Now What?! Advocacy, Activism & Alliances in American Architecture Since 1968

ArchiteXX

Sheila C. Johnson Gallery, Parsons School of Design

April 13-27, 2018

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Organizers: ArchiteXX (Lori Brown, Andrea Merrett, Sarah Rafson)
Curatorial Advisors: S. Surface, Roberta Washington, Pascale Sablan
Opening Venue: Sheila C. Johnson Design Center, Parsons School of Design, New York
Date: April 13–27, 2018
Scope: Project Management


Press Release

The Civil Rights and Women’s Movements impacted every facet of US society, including architecture and design. Now What?! Advocacy, Activism & Alliances in American Architecture Since 1968 links the US design community to larger social and political movements of the late 20th century, placing design practice in the foreground and engaging viewers in critical conversations of history, progress, and the built environment. Now What?! acknowledges national and grassroots efforts by a wide coalition of organizations and professionals to change the face of architecture and design in the US.

In recent years, there has been a new wave of initiatives and advocacy emerging in the US that draw attention to these critical issues. This exhibition writes the overlooked histories of activist architects and organizations who were—and still are—at the forefront of the profession’s participation in larger social and political movements over the last 50 years, and suggests ways forward. This intersectional and interdisciplinary look at the design professions, draws historical connections and serves as the only comprehensive narrative of activism in US architecture and design that spans these generations and disparate causes. Now What?! offers an in-depth look at diversity and activism in the design professions since 1968, while crafting a space for public debate and dialogue that is interested in looking back as much as projecting forward.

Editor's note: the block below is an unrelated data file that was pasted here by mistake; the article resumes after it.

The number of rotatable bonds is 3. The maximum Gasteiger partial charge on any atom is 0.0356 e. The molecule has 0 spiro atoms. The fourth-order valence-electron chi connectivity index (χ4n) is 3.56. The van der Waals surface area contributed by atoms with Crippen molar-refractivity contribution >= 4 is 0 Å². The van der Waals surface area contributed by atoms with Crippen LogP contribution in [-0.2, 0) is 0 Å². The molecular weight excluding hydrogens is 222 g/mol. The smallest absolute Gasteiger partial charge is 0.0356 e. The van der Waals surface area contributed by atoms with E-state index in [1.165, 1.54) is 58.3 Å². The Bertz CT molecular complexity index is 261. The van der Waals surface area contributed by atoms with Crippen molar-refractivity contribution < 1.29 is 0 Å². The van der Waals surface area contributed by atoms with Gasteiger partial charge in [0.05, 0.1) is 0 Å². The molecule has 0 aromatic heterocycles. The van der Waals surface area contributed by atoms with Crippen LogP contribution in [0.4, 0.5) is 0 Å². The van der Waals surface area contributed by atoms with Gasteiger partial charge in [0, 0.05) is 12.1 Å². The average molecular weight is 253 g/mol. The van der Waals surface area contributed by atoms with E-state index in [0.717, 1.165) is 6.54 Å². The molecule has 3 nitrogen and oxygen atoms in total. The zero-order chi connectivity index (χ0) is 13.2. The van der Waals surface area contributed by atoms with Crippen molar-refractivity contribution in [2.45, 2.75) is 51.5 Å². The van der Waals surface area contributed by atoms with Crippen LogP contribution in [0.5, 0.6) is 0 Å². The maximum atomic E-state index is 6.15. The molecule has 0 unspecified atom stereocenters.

After opening in New York at Parsons School of Design in April 2018, the exhibition will travel, incorporating local histories of the different cities it visits and telling the largely unknown history of how US architects and designers have responded to the major social movements of the late 20th century.

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